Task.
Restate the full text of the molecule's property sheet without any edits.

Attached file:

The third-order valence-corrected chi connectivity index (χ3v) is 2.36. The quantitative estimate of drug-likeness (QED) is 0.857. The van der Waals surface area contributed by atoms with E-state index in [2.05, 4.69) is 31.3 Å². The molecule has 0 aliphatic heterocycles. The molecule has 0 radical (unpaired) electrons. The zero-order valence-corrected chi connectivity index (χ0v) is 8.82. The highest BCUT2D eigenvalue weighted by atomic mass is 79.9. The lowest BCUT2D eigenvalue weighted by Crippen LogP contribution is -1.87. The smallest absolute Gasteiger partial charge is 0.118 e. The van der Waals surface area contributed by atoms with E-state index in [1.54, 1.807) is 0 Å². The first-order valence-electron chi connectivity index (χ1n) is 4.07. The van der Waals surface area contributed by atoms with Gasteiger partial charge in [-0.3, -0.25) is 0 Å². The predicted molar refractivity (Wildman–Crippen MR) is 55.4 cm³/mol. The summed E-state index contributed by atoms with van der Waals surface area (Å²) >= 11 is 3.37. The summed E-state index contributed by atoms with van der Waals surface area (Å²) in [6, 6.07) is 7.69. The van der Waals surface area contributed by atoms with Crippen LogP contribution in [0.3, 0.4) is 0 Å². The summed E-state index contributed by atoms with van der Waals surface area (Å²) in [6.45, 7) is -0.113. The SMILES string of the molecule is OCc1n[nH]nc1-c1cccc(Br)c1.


The third-order valence-corrected chi connectivity index (χ3v) is 2.36. The quantitative estimate of drug-likeness (QED) is 0.857. The van der Waals surface area contributed by atoms with E-state index in [2.05, 4.69) is 31.3 Å². The molecule has 0 aliphatic heterocycles. The molecule has 0 radical (unpaired) electrons. The zero-order valence-corrected chi connectivity index (χ0v) is 8.82. The highest BCUT2D eigenvalue weighted by atomic mass is 79.9. The lowest BCUT2D eigenvalue weighted by Crippen LogP contribution is -1.87. The smallest absolute Gasteiger partial charge is 0.118 e. The van der Waals surface area contributed by atoms with E-state index in [1.54, 1.807) is 0 Å². The first-order valence-electron chi connectivity index (χ1n) is 4.07. The van der Waals surface area contributed by atoms with Gasteiger partial charge in [-0.3, -0.25) is 0 Å². The predicted molar refractivity (Wildman–Crippen MR) is 55.4 cm³/mol. The summed E-state index contributed by atoms with van der Waals surface area (Å²) >= 11 is 3.37. The summed E-state index contributed by atoms with van der Waals surface area (Å²) in [6, 6.07) is 7.69. The van der Waals surface area contributed by atoms with Crippen LogP contribution in [0.3, 0.4) is 0 Å². The summed E-state index contributed by atoms with van der Waals surface area (Å²) in [6.45, 7) is -0.113. The SMILES string of the molecule is OCc1n[nH]nc1-c1cccc(Br)c1.